Does baseline concussion testing really reduce risks to athletes?

June 1, 2011

Baseline concussion tests given to hundreds of thousands of athletes might, paradoxically, increase risks in some cases, according to a Loyola University Health System researcher.

The tests likely have a high "false negative" rate, meaning a test shows an athlete has recovered, when in fact he or she is still experiencing cognitive impairments from the .

This could increase risks by returning to play athletes who might otherwise be withheld for a longer period, neuropsychologist Christopher Randolph, PhD, writes in a recent issue of the journal Current Reports.

Baseline concussion testing is mandatory in many football, hockey and other programs, from to the pros. Such testing provides a baseline score of an athlete's attention span, , , etc. If the athlete suffers a concussion, he or she retakes the test. If there is a large decrease in the post-concussion score, the athlete typically is benched until the score increases.

Randolph examined the most common baseline test, called ImPACT (Immediate Post-Concussion Assessment and Cognitive Testing). The 20-minute test is taken on a computer.

"There is no evidence to suggest that the use of baseline testing alters any risk from sport-related concussion, nor is there even a good rationale as to how such tests might influence outcome," Randolph writes.

In searching the scientific literature, Randolph could not find a single prospective, controlled study of the current version of ImPACT (version 2.0). Such a study would involve baseline testing a large sample of athletes and then retesting concussed athletes in comparison with noninjured teammates. There was a single prospective, controlled study of an earlier version (1.0), but that study had several serious flaws, Randolph writes.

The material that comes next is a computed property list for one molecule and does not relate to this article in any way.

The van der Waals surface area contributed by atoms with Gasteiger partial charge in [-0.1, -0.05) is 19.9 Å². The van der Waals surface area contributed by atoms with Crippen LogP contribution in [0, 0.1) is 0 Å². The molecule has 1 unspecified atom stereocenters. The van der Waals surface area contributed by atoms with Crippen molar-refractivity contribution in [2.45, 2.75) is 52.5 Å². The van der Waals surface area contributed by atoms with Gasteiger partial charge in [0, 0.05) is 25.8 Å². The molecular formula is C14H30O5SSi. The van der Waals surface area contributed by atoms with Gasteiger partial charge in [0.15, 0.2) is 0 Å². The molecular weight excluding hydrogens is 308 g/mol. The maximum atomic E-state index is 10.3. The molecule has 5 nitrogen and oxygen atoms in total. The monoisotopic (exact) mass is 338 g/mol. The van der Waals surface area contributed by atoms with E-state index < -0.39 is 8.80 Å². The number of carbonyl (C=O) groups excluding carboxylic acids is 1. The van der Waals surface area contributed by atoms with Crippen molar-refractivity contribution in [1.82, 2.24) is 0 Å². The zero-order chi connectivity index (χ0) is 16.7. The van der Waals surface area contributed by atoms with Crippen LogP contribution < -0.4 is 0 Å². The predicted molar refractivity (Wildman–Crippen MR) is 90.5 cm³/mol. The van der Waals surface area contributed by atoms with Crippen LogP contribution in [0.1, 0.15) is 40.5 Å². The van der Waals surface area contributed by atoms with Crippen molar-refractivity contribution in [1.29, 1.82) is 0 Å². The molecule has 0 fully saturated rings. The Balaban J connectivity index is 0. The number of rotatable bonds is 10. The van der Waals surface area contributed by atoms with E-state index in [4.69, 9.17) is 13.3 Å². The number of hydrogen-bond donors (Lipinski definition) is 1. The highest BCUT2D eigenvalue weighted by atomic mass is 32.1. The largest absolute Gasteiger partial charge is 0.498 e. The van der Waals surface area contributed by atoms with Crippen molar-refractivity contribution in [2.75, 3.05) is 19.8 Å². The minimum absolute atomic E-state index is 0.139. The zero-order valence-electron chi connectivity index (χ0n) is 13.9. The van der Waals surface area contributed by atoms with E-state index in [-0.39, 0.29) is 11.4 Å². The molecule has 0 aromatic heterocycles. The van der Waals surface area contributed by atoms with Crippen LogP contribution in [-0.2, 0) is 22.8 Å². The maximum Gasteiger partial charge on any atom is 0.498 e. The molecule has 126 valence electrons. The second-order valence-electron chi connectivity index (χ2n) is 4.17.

Studies by independent researchers have found that the reliability of ImPACT testing "appears to be far too low to be useful for individual decision making," Randolph writes.

Using baseline testing with poor sensitivity and inadequate reliability could create a false sense of security that an athlete has recovered from a concussion.

Rather than relying on ImPACT or other baseline tests, team medical personnel "may be better advised to rely upon their own clinical judgment, in conjunction with a validated symptom checklist, in making return-to-play decisions," Randolph writes.

Related Stories

Recommended for you

High-fat diet in pregnancy can cause mental health problems in offspring

July 21, 2017
A high-fat diet not only creates health problems for expectant mothers, but new research in an animal model suggests it alters the development of the brain and endocrine system of their offspring and has a long-term impact ...

To combat teen smoking, health experts recommend R ratings for movies that depict tobacco use

July 21, 2017
Public health experts have an unusual suggestion for reducing teen smoking: Give just about any movie that depicts tobacco use an automatic R rating.

Why sugary drinks and protein-rich meals don't go well together

July 20, 2017
Having a sugar-sweetened drink with a high-protein meal may negatively affect energy balance, alter food preferences and cause the body to store more fat, according to a study published in the open access journal BMC Nutrition.

Opioids and obesity, not 'despair deaths,' raising mortality rates for white Americans

July 20, 2017
Drug-related deaths among middle-aged white men increased more than 25-fold between 1980 and 2014, with the bulk of that spike occurring since the mid-1990s when addictive prescription opioids became broadly available, according ...

Aging Americans enjoy longer life, better health when avoiding three risky behaviors

July 20, 2017
We've heard it before from our doctors and other health experts: Keep your weight down, don't smoke and cut back on the alcohol if you want to live longer.

Parents have critical role in preventing teen drinking

July 20, 2017
Fewer teenagers are drinking alcohol but more needs to be done to curb the drinking habits of Australian school students, based on the findings of the latest study by Adelaide researchers.

0 comments

Please sign in to add a comment. Registration is free, and takes less than a minute. Read more

Click here to reset your password.
Sign in to get notified via email when new comments are made.